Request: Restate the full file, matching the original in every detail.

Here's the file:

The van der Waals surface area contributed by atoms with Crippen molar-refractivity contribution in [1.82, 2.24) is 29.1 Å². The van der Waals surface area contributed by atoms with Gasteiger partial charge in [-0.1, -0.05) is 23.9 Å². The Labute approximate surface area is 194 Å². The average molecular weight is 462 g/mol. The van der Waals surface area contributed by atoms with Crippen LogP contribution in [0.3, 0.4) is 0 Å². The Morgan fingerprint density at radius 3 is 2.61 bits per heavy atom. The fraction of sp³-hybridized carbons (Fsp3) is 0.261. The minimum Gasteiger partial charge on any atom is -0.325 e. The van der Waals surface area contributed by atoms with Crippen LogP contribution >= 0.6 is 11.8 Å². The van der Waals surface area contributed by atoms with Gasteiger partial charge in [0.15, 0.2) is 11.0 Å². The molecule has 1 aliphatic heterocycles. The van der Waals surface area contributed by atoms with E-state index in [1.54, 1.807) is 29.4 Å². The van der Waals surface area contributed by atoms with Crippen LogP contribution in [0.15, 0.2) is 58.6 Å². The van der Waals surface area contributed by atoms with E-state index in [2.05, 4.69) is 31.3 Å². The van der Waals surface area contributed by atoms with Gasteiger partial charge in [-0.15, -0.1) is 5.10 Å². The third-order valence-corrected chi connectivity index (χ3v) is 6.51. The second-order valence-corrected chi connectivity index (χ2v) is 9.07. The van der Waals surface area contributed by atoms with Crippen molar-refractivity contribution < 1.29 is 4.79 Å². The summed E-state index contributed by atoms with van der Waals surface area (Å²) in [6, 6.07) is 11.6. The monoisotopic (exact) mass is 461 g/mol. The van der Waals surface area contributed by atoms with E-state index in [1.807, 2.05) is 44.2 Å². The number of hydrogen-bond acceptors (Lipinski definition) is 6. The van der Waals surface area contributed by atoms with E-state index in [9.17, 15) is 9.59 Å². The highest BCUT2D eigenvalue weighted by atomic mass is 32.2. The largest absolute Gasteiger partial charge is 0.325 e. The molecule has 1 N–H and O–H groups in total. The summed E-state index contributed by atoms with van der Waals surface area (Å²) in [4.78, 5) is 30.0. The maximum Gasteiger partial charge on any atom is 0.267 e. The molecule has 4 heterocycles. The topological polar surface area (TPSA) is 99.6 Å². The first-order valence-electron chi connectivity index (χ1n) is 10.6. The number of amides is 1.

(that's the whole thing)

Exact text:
The van der Waals surface area contributed by atoms with Crippen molar-refractivity contribution in [1.82, 2.24) is 29.1 Å². The van der Waals surface area contributed by atoms with Gasteiger partial charge in [-0.1, -0.05) is 23.9 Å². The Labute approximate surface area is 194 Å². The average molecular weight is 462 g/mol. The van der Waals surface area contributed by atoms with Crippen LogP contribution in [0.3, 0.4) is 0 Å². The Morgan fingerprint density at radius 3 is 2.61 bits per heavy atom. The fraction of sp³-hybridized carbons (Fsp3) is 0.261. The minimum Gasteiger partial charge on any atom is -0.325 e. The van der Waals surface area contributed by atoms with Crippen LogP contribution >= 0.6 is 11.8 Å². The van der Waals surface area contributed by atoms with Gasteiger partial charge in [0.15, 0.2) is 11.0 Å². The molecule has 1 aliphatic heterocycles. The van der Waals surface area contributed by atoms with E-state index in [1.54, 1.807) is 29.4 Å². The van der Waals surface area contributed by atoms with Crippen LogP contribution in [0.15, 0.2) is 58.6 Å². The van der Waals surface area contributed by atoms with E-state index in [2.05, 4.69) is 31.3 Å². The van der Waals surface area contributed by atoms with Gasteiger partial charge in [-0.15, -0.1) is 5.10 Å². The third-order valence-corrected chi connectivity index (χ3v) is 6.51. The second-order valence-corrected chi connectivity index (χ2v) is 9.07. The van der Waals surface area contributed by atoms with Crippen molar-refractivity contribution < 1.29 is 4.79 Å². The summed E-state index contributed by atoms with van der Waals surface area (Å²) in [6, 6.07) is 11.6. The monoisotopic (exact) mass is 461 g/mol. The van der Waals surface area contributed by atoms with E-state index in [1.807, 2.05) is 44.2 Å². The number of hydrogen-bond acceptors (Lipinski definition) is 6. The van der Waals surface area contributed by atoms with E-state index in [9.17, 15) is 9.59 Å². The highest BCUT2D eigenvalue weighted by atomic mass is 32.2. The largest absolute Gasteiger partial charge is 0.325 e. The molecule has 1 N–H and O–H groups in total. The summed E-state index contributed by atoms with van der Waals surface area (Å²) in [4.78, 5) is 30.0. The maximum Gasteiger partial charge on any atom is 0.267 e. The molecule has 4 heterocycles. The topological polar surface area (TPSA) is 99.6 Å². The first-order valence-electron chi connectivity index (χ1n) is 10.6. The number of amides is 1.